Reading Time: 2 minutes

Telfer director crashes small plane while on fishing trip with grandson

Telfer School of Management director Michael Miles said he’s lucky to be alive after crashing a small plane while on a fishing trip with his grandson.

Miles, 64, and 12-year-old Wesley were both unharmed after the incident Sept. 28. The pair headed out for a day of fishing on Pike Lake, near Fort Coulonge in the Pontiac, when their five-seat Maule Rocket M7 started to pull to the right, a common issue because of the direction of the propeller spin.

“There was still a lot of fog on the river, so we waited for about 20 minutes, and the fog started to clear off on one side,” he said. “We started to take off on the clear side of the river, but the plane pulled to the right and got pulled into the fog. I tried to pull it back. I should have just turned off the engine and shut it down at that point, but I tried to pull it back to the clear side of the river. By the time I got the power off, I was on the other shore, and the wing just clipped the branch of a tree, and that circled the plane and I ended up there on shore.”

Miles, who is a professor at Telfer and the director of its master of business administration program, learned to fly as a gift to himself after completing his PhD and has been flying for more than 14 years. He said he was not yet airborne when the wing hit the tree, but was nevertheless travelling at approximately 65 kilometres per hour. He said the outcome would have been very different had he been airborne.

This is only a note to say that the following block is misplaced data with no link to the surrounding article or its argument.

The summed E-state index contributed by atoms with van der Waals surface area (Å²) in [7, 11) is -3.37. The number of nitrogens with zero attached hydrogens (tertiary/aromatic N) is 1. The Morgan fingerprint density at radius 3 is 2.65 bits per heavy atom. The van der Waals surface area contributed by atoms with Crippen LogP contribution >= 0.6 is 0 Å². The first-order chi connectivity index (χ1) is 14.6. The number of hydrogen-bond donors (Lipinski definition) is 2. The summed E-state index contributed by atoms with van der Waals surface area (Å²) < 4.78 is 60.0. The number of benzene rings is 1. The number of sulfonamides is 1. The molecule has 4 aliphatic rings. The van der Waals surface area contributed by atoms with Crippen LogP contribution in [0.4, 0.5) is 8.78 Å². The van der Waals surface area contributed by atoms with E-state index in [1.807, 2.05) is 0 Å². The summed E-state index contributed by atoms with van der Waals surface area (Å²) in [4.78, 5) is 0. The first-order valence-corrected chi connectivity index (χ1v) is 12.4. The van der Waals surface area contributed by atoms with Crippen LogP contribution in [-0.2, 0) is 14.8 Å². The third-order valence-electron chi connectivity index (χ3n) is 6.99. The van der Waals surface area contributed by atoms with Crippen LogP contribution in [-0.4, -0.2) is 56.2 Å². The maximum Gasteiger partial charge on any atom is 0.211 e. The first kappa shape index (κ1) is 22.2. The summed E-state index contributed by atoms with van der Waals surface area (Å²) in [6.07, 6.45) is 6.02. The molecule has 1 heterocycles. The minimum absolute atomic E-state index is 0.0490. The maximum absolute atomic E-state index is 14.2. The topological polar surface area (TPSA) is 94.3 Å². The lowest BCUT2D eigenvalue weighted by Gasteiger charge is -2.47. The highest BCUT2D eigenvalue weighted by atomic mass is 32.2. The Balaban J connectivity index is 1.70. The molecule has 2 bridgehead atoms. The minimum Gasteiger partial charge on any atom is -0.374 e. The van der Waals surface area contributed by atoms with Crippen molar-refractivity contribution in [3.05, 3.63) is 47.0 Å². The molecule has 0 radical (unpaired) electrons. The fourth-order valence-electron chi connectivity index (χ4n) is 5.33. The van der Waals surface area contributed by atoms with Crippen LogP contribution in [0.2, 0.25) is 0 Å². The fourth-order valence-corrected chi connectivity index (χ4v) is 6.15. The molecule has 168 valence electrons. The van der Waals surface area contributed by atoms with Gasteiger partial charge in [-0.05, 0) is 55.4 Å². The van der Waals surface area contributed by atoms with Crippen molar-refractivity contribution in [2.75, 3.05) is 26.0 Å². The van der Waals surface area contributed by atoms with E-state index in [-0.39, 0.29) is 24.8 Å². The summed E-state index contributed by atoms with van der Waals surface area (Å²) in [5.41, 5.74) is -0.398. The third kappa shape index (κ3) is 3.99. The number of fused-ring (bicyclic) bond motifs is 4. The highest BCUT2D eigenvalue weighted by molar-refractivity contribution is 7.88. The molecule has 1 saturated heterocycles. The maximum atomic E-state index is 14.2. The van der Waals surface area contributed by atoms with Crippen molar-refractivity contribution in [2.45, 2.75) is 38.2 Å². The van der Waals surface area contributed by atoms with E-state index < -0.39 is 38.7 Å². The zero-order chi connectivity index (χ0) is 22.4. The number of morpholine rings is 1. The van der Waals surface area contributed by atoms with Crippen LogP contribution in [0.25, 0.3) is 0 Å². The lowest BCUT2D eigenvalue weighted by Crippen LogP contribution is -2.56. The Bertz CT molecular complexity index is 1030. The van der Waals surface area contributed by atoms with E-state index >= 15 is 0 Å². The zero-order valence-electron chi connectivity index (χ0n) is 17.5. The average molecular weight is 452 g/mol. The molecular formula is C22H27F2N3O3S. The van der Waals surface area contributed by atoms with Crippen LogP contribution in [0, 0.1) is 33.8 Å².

“It’s a study in complexity. You’re doing everything in three dimensions. You’ve got speed, wind, the engine, and the lift,” he said. “It’s very complex, and when you get it down, it’s so cool to be balancing on that complexity.”

He said that although the plane will likely take the entire winter to be fixed and inspected, it is well insured and the crash will not deter him or Wesley from flying again as soon as they are able.

“The first question he asked when we got out of the plane was, ‘Can we take some pictures so I can take them to school on Monday?’” said Miles. “Neither of us were shocked, it just happened so fast.”

Miles said the crash would definitely be brought up in future lectures.

“I teach a course in management, and I’m going to introduce a new element to my course called risk management,” he said.